Muyinatu Bell: The 2021 SPIE Early Career Achievement Award – Academic Focus

The SPIE Early Career Achievement Award recognizes significant and innovative technical contributions in the engineering or scientific fields of relevance to SPIE
12 January 2021
Muyinatu Bell 2021 SPIE Early Career Achievement Award_Academic Focus
Muyinatu Bell at the master console of the da Vinci robot, which is used to perform teleoperative surgeries through incisions as small as a keyhole. Bell’s PULSE Lab was the first to integrate photoacoustic imaging with the da Vinci robot to demonstrate the benefits of photoacoustic image guidance in this minimally invasive surgical environment. Credit: Maryland Science Center.

Since being avidly recruited to her current position as director of the Photoacoustic and Ultrasonic Systems Engineering (PULSE) Lab at Johns Hopkins University in 2016, Muyinatu Bell has established a vibrant and well-funded research lab, already making four significant contributions: novel photoacoustic imaging techniques to guide surgery; theoretical development for coherence-based imaging approaches to improve image quality; integration of photoacoustic imaging with robotic surgical systems; and applying deep-learning approaches to ultrasound and photoacoustic image formation. Her research breaks new ground in the fundamental understanding of technology designs, image quality requirements, and innovative light delivery systems that attach to surgical tools to transmit laser energy directly to the surgical site. She is the first to demonstrate the benefits of photoacoustic-guided surgery for neurosurgeries, gynecological surgeries, spinal fusion surgeries, liver surgeries, pancreatic surgeries, cardiac catheter-based interventions, and a multitude of teleoperated robotic surgeries. In addition to technology development for photoacoustic-guided surgeries, Bell is pioneering new signal processing techniques for photoacoustic-guided surgeries to visualize tool tips and blood vessel targets, including deep learning techniques and techniques that incorporate short-lag special coherence beamforming, a technique that Bell initially developed and patented for ultrasound images as a graduate student.

In addition to Bell's outstanding technical achievements in the optics community, she also provides exceptional professional service as an SPIE session chair, program-committee member, special-session organizer, and reviewer for the SPIE publications the Journal of Biomedical Optics and the Journal of Applied Remote Sensing, as well as being an editorial board member of Photoacoustics. Her rapidly growing cache of prestigious and highly regarded awards include an MIT Technology Review Innovators Under 35 honor, an NSF CAREER Award, an Alfred P. Sloan Research Fellow award, an NIH Trailblazer Award, and an ORAU Ralph E. Powe Junior Faculty Enhancement Award.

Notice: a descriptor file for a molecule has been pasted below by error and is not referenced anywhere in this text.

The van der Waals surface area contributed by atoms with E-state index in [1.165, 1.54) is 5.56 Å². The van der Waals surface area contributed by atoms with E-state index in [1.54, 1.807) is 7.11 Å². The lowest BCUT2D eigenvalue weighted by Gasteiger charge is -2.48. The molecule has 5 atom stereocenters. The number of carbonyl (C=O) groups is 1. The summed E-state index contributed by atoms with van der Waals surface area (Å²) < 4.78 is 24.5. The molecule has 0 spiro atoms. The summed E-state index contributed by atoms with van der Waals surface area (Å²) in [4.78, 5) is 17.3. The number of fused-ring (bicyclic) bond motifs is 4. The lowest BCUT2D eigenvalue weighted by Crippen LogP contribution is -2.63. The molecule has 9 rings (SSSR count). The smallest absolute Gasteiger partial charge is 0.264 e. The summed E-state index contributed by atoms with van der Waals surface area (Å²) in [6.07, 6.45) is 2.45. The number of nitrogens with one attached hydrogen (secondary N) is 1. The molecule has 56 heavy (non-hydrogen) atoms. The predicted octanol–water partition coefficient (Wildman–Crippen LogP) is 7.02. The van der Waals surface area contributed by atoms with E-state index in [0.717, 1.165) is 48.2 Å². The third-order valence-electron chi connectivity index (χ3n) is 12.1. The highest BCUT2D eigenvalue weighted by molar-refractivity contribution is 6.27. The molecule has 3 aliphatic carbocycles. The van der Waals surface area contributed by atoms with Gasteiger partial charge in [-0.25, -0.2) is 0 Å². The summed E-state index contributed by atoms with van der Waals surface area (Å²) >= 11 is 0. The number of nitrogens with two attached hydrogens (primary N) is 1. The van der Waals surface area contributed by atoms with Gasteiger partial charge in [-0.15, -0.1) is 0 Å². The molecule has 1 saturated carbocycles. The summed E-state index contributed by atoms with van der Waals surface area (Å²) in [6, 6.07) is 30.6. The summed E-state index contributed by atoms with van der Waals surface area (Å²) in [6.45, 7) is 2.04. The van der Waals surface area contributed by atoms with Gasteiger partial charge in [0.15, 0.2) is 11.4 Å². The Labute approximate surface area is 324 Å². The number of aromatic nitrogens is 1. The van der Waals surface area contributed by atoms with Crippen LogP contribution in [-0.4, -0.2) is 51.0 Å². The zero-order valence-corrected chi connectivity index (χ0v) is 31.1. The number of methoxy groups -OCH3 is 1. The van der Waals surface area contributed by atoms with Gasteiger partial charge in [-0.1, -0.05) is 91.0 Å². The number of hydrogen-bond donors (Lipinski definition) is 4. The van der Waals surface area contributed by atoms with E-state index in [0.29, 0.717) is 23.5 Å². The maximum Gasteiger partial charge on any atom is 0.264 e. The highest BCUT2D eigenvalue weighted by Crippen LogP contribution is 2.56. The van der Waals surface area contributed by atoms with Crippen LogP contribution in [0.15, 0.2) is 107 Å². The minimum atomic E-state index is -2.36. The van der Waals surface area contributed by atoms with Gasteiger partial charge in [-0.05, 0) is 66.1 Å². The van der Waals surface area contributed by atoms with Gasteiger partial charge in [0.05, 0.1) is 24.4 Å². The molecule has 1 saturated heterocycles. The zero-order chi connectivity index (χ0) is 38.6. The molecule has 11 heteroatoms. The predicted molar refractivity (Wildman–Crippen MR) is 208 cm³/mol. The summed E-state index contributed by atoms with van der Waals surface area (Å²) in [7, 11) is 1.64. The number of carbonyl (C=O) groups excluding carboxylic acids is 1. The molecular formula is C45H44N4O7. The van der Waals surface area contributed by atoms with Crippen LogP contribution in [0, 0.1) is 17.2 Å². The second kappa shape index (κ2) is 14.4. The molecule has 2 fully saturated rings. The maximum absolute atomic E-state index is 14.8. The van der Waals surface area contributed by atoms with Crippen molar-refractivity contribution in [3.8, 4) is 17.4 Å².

"I have known Dr. Bell since she was a postdoc at Johns Hopkins when she invited me to join her mentoring team for the NIH K99/R00 Pathway to Independence Award that she won in 2015. Since her start as an independent tenure-track faculty member, Dr. Bell has been on an exponentially increasing upward trajectory," says Jin U. Kang, the Jacob Suter Jammer Professor of Electrical and Computer Engineering at Johns Hopkins. "She impressively carved a new research area of photoacoustic-guided surgery in the relatively short time span of her independent career. In light of her excellent track record to date, including her high research standards, her ability to think creatively to overcome research obstacles, and her passionate delivery of highly innovative and clinically useful technology, Dr. Bell is a shining star and an inspiration to our field. I expect her work to have lasting impact for years to come."

Meet the other 2021 SPIE Society Award winners.

Read more about Muyinatu Bell and the SPIE Early Career Achievement Award — Academic Focus.

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